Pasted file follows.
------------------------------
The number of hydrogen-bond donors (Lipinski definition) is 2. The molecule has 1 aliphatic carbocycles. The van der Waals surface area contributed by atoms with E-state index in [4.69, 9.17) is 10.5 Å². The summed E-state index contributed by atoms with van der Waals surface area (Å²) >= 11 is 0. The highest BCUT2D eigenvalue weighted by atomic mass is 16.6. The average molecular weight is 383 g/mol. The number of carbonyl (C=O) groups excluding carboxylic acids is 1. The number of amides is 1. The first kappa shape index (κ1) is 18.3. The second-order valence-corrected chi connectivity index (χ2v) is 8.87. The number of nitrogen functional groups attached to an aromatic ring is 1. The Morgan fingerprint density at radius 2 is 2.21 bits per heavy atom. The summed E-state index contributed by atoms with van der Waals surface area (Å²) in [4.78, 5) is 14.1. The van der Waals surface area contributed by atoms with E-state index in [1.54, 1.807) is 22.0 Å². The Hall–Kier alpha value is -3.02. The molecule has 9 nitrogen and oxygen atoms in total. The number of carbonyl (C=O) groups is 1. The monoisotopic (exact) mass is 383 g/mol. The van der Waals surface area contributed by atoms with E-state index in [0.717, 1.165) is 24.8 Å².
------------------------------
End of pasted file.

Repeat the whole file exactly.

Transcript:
The number of hydrogen-bond donors (Lipinski definition) is 2. The molecule has 1 aliphatic carbocycles. The van der Waals surface area contributed by atoms with E-state index in [4.69, 9.17) is 10.5 Å². The summed E-state index contributed by atoms with van der Waals surface area (Å²) >= 11 is 0. The highest BCUT2D eigenvalue weighted by atomic mass is 16.6. The average molecular weight is 383 g/mol. The number of carbonyl (C=O) groups excluding carboxylic acids is 1. The number of amides is 1. The first kappa shape index (κ1) is 18.3. The second-order valence-corrected chi connectivity index (χ2v) is 8.87. The number of nitrogen functional groups attached to an aromatic ring is 1. The Morgan fingerprint density at radius 2 is 2.21 bits per heavy atom. The summed E-state index contributed by atoms with van der Waals surface area (Å²) in [4.78, 5) is 14.1. The van der Waals surface area contributed by atoms with E-state index in [1.54, 1.807) is 22.0 Å². The Hall–Kier alpha value is -3.02. The molecule has 9 nitrogen and oxygen atoms in total. The number of carbonyl (C=O) groups is 1. The monoisotopic (exact) mass is 383 g/mol. The van der Waals surface area contributed by atoms with E-state index in [0.717, 1.165) is 24.8 Å².